The nice thing about having good young players is that they’re good, duh, and they’re cheap. But those young players get older and become less cheap. Arbitration is always messy. (Ask Jeff Francouer about that.) If a guy is set on testing his worth in free agency, there’s almost no way to placate him. (Ask Jason Heyward about that.) The latter wasn’t among the Wren re-ups because he wanted to see what was out there. The answer: $184 million from the Cubs.
Acuna and Albies are the leaders of the Braves’ youth movement, but it’s not a two-man class. What if Dansby Swanson’s early success holds? What if Mike Soroka stays healthy? What if Sean Newcomb makes the transition from decent starter to plus-performer? What of Mike Foltynewicz, an All-Star who can become a free agent after the 2021 season? Young players don’t stay young – or cheap – forever.
To suggest that the fuss over the apparent paucity of the Braves’ Albies outlay – a max of $45 million over nine years – was solely a function of outrage-fueled social media would be incorrect. The sabermetric community was unanimous in its incredulity, which makes sense. The aim of sabermetrics is to levy a value on everything; hence the advent of WAR and FIP and suchlike. There’s no denying that Albies signed for far under his projected value, but he’s a multimillionaire at age 22. Pre-extension, he was set to earn $575,000 this season.
Go back to those words – “projected value.” That’s not to be confused with performance, which is where real value lies. (Sorry if I’m sounding pedantic here.) There’s no guarantee that Albies will play to his expected level. (Again we reference Upton/Uggla.) More to the point, he can’t go to the bank and say, “See these numbers? Dan Szymborski’s ZiPS show I should be worth $100 million soon – could you advance me that now?”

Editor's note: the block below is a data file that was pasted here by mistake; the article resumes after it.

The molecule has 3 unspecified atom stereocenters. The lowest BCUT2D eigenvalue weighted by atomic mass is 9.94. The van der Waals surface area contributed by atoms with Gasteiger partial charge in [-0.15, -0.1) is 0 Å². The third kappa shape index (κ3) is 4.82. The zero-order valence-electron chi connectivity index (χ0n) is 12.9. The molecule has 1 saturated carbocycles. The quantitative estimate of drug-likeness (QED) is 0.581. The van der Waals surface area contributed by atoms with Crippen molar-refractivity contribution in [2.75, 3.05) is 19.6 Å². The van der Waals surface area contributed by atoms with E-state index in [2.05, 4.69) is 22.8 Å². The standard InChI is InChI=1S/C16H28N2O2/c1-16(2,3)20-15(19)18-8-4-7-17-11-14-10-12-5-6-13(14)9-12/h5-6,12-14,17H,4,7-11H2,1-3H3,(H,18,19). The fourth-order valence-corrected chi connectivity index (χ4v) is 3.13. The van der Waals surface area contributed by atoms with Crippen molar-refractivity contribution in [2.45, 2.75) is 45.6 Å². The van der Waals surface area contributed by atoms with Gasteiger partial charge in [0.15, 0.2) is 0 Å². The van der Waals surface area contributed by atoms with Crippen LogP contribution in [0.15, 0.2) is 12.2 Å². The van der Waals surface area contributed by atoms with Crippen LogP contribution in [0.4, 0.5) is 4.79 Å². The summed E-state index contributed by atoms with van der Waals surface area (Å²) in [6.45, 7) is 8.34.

The team offers a guaranteed future. (Even in today’s world, $35 million should set a guy up nicely.) The player trades possible earnings for cash money. The MLB Players Association hates it when that happens, but we can assume that Albies had MLBPA-approved representation when he signed. As much as we’d like to think that every club treats all its players as, ahem, family, the cold reality is that they’re employees. The Braves aren’t a non-profit. Locking down Acuna and Albies for dimes on the dollars they might – emphasis on “might” – have made is, as cruel as it might sound, good business.
The inevitable sentiment expressed in the backlash over Albies’ allegedly raw deal was that, having saved so much on their two young stars, the Braves must now go out and buy a free agent. This misses the point by as much as Uggla once missed breaking balls. The Braves are investing – and re-investing – in youth because they don’t want or feel a need to augment this team with pricey imports. They like what they have, and they want to keep it as long as possible.
No, that’s not as sexy as signing Bryce Harper for $320 million, but that’s the plan. And if you don’t like it ... well, would you care to see some cat snaps?